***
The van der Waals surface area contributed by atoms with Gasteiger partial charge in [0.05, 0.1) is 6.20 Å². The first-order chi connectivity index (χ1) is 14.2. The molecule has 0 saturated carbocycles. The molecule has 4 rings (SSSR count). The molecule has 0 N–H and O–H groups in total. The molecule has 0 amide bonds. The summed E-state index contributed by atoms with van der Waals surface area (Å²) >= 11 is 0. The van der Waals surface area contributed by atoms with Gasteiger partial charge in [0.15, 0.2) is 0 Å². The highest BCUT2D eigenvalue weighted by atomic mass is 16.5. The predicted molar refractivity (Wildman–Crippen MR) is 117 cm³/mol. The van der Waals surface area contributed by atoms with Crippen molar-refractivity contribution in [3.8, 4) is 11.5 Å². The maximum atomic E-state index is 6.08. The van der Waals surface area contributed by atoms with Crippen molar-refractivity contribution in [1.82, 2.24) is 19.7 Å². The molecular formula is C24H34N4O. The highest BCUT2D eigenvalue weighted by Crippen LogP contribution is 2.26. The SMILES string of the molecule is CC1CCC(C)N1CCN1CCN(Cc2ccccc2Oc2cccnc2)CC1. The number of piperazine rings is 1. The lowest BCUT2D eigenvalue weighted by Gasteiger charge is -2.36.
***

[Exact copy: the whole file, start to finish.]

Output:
The van der Waals surface area contributed by atoms with Gasteiger partial charge in [0.05, 0.1) is 6.20 Å². The first-order chi connectivity index (χ1) is 14.2. The molecule has 0 saturated carbocycles. The molecule has 4 rings (SSSR count). The molecule has 0 N–H and O–H groups in total. The molecule has 0 amide bonds. The summed E-state index contributed by atoms with van der Waals surface area (Å²) >= 11 is 0. The van der Waals surface area contributed by atoms with Gasteiger partial charge in [0.15, 0.2) is 0 Å². The highest BCUT2D eigenvalue weighted by atomic mass is 16.5. The predicted molar refractivity (Wildman–Crippen MR) is 117 cm³/mol. The van der Waals surface area contributed by atoms with Crippen molar-refractivity contribution in [3.8, 4) is 11.5 Å². The maximum atomic E-state index is 6.08. The van der Waals surface area contributed by atoms with Crippen molar-refractivity contribution in [1.82, 2.24) is 19.7 Å². The molecular formula is C24H34N4O. The highest BCUT2D eigenvalue weighted by Crippen LogP contribution is 2.26. The SMILES string of the molecule is CC1CCC(C)N1CCN1CCN(Cc2ccccc2Oc2cccnc2)CC1. The number of piperazine rings is 1. The lowest BCUT2D eigenvalue weighted by Gasteiger charge is -2.36.